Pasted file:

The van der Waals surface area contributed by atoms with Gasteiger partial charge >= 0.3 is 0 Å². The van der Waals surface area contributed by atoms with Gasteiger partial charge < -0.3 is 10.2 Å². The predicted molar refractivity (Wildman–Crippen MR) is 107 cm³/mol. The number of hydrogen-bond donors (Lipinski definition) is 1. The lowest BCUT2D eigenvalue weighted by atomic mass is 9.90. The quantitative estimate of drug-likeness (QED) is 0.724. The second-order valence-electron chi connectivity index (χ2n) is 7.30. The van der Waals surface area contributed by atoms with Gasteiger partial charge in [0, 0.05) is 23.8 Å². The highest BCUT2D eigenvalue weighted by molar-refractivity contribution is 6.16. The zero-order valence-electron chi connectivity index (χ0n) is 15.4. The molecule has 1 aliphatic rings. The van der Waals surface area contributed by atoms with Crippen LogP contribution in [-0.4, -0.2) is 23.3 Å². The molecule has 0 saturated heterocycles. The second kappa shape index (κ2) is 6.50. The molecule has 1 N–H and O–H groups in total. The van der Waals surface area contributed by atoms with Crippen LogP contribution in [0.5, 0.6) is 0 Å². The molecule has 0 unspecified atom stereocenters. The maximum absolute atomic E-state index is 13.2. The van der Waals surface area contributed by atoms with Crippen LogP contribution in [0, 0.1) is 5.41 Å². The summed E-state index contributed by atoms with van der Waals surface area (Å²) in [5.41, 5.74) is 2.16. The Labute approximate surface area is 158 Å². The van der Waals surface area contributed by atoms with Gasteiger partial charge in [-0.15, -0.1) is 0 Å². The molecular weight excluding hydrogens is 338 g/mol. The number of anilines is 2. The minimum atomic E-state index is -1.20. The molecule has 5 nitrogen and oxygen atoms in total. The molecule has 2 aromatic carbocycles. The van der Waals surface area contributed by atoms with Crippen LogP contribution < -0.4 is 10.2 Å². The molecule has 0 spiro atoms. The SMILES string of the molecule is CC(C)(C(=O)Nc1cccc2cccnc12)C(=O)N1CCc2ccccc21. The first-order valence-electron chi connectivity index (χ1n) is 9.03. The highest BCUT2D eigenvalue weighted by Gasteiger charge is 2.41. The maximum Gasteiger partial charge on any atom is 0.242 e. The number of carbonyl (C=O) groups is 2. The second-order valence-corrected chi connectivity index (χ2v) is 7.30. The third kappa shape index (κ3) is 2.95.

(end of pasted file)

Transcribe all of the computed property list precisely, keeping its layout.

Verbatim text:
The van der Waals surface area contributed by atoms with Gasteiger partial charge >= 0.3 is 0 Å². The van der Waals surface area contributed by atoms with Gasteiger partial charge < -0.3 is 10.2 Å². The predicted molar refractivity (Wildman–Crippen MR) is 107 cm³/mol. The number of hydrogen-bond donors (Lipinski definition) is 1. The lowest BCUT2D eigenvalue weighted by atomic mass is 9.90. The quantitative estimate of drug-likeness (QED) is 0.724. The second-order valence-electron chi connectivity index (χ2n) is 7.30. The van der Waals surface area contributed by atoms with Gasteiger partial charge in [0, 0.05) is 23.8 Å². The highest BCUT2D eigenvalue weighted by molar-refractivity contribution is 6.16. The zero-order valence-electron chi connectivity index (χ0n) is 15.4. The molecule has 1 aliphatic rings. The van der Waals surface area contributed by atoms with Crippen LogP contribution in [-0.4, -0.2) is 23.3 Å². The molecule has 0 saturated heterocycles. The second kappa shape index (κ2) is 6.50. The molecule has 1 N–H and O–H groups in total. The van der Waals surface area contributed by atoms with Crippen LogP contribution in [0.5, 0.6) is 0 Å². The molecule has 0 unspecified atom stereocenters. The maximum absolute atomic E-state index is 13.2. The van der Waals surface area contributed by atoms with Crippen LogP contribution in [0, 0.1) is 5.41 Å². The summed E-state index contributed by atoms with van der Waals surface area (Å²) in [5.41, 5.74) is 2.16. The Labute approximate surface area is 158 Å². The van der Waals surface area contributed by atoms with Gasteiger partial charge in [-0.15, -0.1) is 0 Å². The molecular weight excluding hydrogens is 338 g/mol. The number of anilines is 2. The minimum atomic E-state index is -1.20. The molecule has 5 nitrogen and oxygen atoms in total. The molecule has 2 aromatic carbocycles. The van der Waals surface area contributed by atoms with Crippen LogP contribution < -0.4 is 10.2 Å². The molecule has 0 spiro atoms. The SMILES string of the molecule is CC(C)(C(=O)Nc1cccc2cccnc12)C(=O)N1CCc2ccccc21. The first-order valence-electron chi connectivity index (χ1n) is 9.03. The highest BCUT2D eigenvalue weighted by Gasteiger charge is 2.41. The maximum Gasteiger partial charge on any atom is 0.242 e. The number of carbonyl (C=O) groups is 2. The second-order valence-corrected chi connectivity index (χ2v) is 7.30. The third kappa shape index (κ3) is 2.95.